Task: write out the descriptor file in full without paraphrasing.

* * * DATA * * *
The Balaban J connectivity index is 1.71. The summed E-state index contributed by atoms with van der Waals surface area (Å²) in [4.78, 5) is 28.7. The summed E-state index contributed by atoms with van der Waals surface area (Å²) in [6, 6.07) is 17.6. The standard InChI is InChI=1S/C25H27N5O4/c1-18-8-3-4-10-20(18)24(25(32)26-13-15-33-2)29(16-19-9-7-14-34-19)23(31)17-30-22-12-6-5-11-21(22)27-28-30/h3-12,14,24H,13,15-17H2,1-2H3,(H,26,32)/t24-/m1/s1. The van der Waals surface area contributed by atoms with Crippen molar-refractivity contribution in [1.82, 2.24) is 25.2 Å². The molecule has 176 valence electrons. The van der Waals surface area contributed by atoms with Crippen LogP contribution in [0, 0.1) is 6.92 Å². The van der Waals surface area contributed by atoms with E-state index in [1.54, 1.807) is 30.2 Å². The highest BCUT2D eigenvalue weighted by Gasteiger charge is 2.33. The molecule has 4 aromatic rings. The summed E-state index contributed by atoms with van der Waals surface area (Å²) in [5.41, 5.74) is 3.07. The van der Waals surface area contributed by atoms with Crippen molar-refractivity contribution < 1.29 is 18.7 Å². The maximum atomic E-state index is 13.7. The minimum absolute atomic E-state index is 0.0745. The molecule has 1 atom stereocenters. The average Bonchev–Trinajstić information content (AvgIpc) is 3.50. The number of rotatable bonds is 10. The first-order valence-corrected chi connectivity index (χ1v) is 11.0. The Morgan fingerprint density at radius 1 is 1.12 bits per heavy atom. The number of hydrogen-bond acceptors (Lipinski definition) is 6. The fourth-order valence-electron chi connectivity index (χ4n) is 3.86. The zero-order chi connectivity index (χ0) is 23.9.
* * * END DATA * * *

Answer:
The Balaban J connectivity index is 1.71. The summed E-state index contributed by atoms with van der Waals surface area (Å²) in [4.78, 5) is 28.7. The summed E-state index contributed by atoms with van der Waals surface area (Å²) in [6, 6.07) is 17.6. The standard InChI is InChI=1S/C25H27N5O4/c1-18-8-3-4-10-20(18)24(25(32)26-13-15-33-2)29(16-19-9-7-14-34-19)23(31)17-30-22-12-6-5-11-21(22)27-28-30/h3-12,14,24H,13,15-17H2,1-2H3,(H,26,32)/t24-/m1/s1. The van der Waals surface area contributed by atoms with Crippen molar-refractivity contribution in [1.82, 2.24) is 25.2 Å². The molecule has 176 valence electrons. The van der Waals surface area contributed by atoms with Crippen LogP contribution in [0, 0.1) is 6.92 Å². The van der Waals surface area contributed by atoms with E-state index in [1.54, 1.807) is 30.2 Å². The highest BCUT2D eigenvalue weighted by Gasteiger charge is 2.33. The molecule has 4 aromatic rings. The summed E-state index contributed by atoms with van der Waals surface area (Å²) in [5.41, 5.74) is 3.07. The van der Waals surface area contributed by atoms with Crippen molar-refractivity contribution < 1.29 is 18.7 Å². The maximum atomic E-state index is 13.7. The minimum absolute atomic E-state index is 0.0745. The molecule has 1 atom stereocenters. The average Bonchev–Trinajstić information content (AvgIpc) is 3.50. The number of rotatable bonds is 10. The first-order valence-corrected chi connectivity index (χ1v) is 11.0. The Morgan fingerprint density at radius 1 is 1.12 bits per heavy atom. The number of hydrogen-bond acceptors (Lipinski definition) is 6. The fourth-order valence-electron chi connectivity index (χ4n) is 3.86. The zero-order chi connectivity index (χ0) is 23.9.